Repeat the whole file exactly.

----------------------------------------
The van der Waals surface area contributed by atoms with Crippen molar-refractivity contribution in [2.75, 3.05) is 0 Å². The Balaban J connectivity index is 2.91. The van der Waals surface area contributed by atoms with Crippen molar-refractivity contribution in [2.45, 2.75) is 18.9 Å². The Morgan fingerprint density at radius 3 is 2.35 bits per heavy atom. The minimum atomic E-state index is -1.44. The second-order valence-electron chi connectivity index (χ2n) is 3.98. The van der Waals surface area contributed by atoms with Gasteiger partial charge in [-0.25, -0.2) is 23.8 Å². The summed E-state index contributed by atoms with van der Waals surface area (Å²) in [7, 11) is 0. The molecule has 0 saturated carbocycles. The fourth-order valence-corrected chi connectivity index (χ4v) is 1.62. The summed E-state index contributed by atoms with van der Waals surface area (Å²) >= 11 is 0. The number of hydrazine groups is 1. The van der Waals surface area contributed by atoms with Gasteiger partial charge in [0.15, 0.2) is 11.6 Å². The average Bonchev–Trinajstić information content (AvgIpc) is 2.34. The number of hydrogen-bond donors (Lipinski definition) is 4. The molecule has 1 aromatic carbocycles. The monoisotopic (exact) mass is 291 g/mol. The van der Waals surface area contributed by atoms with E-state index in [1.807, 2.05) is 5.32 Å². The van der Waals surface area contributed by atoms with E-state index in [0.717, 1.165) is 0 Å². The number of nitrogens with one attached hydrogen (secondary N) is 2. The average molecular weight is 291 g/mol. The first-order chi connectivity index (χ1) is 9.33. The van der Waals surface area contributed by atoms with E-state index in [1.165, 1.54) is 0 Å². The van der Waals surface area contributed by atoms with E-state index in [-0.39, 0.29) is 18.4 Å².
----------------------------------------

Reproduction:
The van der Waals surface area contributed by atoms with Crippen molar-refractivity contribution in [2.75, 3.05) is 0 Å². The Balaban J connectivity index is 2.91. The van der Waals surface area contributed by atoms with Crippen molar-refractivity contribution in [2.45, 2.75) is 18.9 Å². The Morgan fingerprint density at radius 3 is 2.35 bits per heavy atom. The minimum atomic E-state index is -1.44. The second-order valence-electron chi connectivity index (χ2n) is 3.98. The van der Waals surface area contributed by atoms with Gasteiger partial charge in [-0.25, -0.2) is 23.8 Å². The summed E-state index contributed by atoms with van der Waals surface area (Å²) in [7, 11) is 0. The molecule has 0 saturated carbocycles. The fourth-order valence-corrected chi connectivity index (χ4v) is 1.62. The summed E-state index contributed by atoms with van der Waals surface area (Å²) >= 11 is 0. The number of hydrazine groups is 1. The van der Waals surface area contributed by atoms with Gasteiger partial charge in [0.15, 0.2) is 11.6 Å². The average Bonchev–Trinajstić information content (AvgIpc) is 2.34. The number of hydrogen-bond donors (Lipinski definition) is 4. The molecule has 1 aromatic carbocycles. The monoisotopic (exact) mass is 291 g/mol. The van der Waals surface area contributed by atoms with E-state index in [1.807, 2.05) is 5.32 Å². The van der Waals surface area contributed by atoms with E-state index in [0.717, 1.165) is 0 Å². The number of nitrogens with one attached hydrogen (secondary N) is 2. The average molecular weight is 291 g/mol. The first-order chi connectivity index (χ1) is 9.33. The van der Waals surface area contributed by atoms with E-state index in [1.165, 1.54) is 0 Å². The van der Waals surface area contributed by atoms with E-state index in [-0.39, 0.29) is 18.4 Å².